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Brian's Thanksgiving Rankings
As bad as Undertaker’s big sendoff was on Sunday, something far worse took place over the weekend.
I’m talking about Brian’s Thanksgiving food rankings. If you were a child around the age of 5, possibly 6, then this list would meet all the criteria for your adolescent food pyramid. I wasn’t surprised. This is 100% Brian. He’s the same person who drinks Christmas beers before Halloween.
This post wouldn’t be fun without a complete dissection of Brian’s basic food group.
Let’s begin from best to first.
Brian’s #1 – Stuffing: All you need to read based on his assessment of stuffing is “Stove Top is perfectly fine to eat.” Yes, he praises homemade stuffing but doubles downs on Stove Top later in his critique. Brian’s love for processed breadcrumbs is hardly surprising. His adoration for Stove Top immediately disqualifies his opinion of Thanksgiving. Stuffing—proper stuffing—is good but it is not number one.
Proper #1 – Turkey. Based on Brian’s thesis (Griff ranked turkey #5 on his list), he hasn’t had a properly prepared Thanksgiving turkey. Anyone who has familiarity arranging a Thanksgiving feast understands that preparing a turkey is a time-honored ritual that begins days before Thanksgiving. This involves making sure the turkey is not frozen and, more importantly, but the turkey in a brine overnight. Preparation continues as you separate the skin from the breast meat then spread a generous portion of homemade garlic butter between. You can butterfly, of course.
This commitment ensures a delicious turkey that is far from dry. You won’t need gravy. You won’t need to douse it with salt. The turkey will be the centerpiece of the meal. Trust me, I’ve prepared such turkeys only to have my turkey disciples make this meal for their own families.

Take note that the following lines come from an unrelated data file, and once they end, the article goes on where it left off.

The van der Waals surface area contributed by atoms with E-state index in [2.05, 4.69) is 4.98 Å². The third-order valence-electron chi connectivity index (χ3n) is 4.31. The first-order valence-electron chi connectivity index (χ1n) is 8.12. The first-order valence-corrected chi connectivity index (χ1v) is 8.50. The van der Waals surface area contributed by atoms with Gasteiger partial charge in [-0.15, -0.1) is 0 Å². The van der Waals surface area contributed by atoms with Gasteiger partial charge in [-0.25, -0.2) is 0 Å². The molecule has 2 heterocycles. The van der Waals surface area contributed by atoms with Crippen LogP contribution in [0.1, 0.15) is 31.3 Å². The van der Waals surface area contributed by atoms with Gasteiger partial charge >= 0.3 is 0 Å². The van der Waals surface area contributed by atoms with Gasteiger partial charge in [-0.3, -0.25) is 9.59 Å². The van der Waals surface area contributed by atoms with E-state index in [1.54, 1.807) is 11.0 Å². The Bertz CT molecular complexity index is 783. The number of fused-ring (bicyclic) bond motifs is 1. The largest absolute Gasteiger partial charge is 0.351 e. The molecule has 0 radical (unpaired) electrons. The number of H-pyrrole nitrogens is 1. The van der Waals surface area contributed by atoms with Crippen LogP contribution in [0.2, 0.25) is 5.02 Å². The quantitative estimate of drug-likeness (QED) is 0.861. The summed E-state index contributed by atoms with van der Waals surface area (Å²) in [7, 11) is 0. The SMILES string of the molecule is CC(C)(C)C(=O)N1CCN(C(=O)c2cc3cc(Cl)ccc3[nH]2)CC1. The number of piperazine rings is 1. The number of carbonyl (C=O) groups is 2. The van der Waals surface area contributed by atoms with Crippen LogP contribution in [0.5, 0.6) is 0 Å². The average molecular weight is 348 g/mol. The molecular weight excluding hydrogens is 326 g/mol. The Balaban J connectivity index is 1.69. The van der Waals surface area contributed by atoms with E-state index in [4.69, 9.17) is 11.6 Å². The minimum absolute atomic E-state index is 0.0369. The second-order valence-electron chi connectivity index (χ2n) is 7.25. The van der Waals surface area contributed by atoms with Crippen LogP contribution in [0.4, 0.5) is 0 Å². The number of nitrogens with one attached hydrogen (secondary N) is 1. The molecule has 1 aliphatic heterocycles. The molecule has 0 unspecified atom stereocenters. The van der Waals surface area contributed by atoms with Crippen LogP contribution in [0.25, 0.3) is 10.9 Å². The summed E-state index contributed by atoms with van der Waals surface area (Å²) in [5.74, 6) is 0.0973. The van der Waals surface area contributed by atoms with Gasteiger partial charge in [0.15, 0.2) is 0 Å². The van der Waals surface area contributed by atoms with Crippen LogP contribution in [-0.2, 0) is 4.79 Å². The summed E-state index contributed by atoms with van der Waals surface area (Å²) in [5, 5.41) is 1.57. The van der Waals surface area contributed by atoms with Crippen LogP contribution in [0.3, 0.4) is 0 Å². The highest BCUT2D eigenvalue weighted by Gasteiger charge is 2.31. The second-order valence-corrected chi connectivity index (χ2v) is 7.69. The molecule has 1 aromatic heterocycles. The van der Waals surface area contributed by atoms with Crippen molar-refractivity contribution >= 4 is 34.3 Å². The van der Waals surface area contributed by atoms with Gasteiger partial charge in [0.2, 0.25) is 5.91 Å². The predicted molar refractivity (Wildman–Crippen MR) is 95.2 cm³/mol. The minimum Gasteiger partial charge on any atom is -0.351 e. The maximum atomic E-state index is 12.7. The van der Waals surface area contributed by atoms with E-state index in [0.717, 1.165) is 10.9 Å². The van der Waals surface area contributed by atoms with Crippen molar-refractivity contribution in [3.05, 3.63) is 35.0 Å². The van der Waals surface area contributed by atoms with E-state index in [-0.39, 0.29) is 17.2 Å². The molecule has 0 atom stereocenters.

Brian’s #2 – Pumpkin Pie: Once again, no surprise. Brian pole-vaults over the gravy bowl and right to the pie table. He doesn’t supply an explanation about why pumpkin pie should be #2. He just dives headfirst into that sugar-rich environment because he can’t help himself.
Pumpkin pie is a dessert. Brian probably eats Marie Callendar’s. The Thanksgiving meal should concentrate on the food that starts on the table pre-dessert.
Proper #2 – Anything with Yams/Sweet Potatoes: This runs in the face of Griffith’s complete disregard of sweet potatoes. This is his exact quote. “But any root vegetable that you have to smother in brown sugar and marshmallows to make edible should tell you that this food is terrible and you shouldn’t eat it.” Once again, Brian’s ignorance of this majestic dish runs fowl of the truth. And it also displays his Northerner tendencies.
A properly prepared sweet potato is wonderful. It just takes time. Cut it in half. Wrap it in foil. Stick in the oven for an hour. The natural sugars will surface. A tiny bit of butter accentuates this but is not required. Trust me. Maybe a packet of Splenda if you want to sweeten it a little more. That’s it. It’s fantastic.
Sure, you can have your sweet potato casserole, but prepared on its own the sweet potato provides sweetness to a Thanksgiving plate.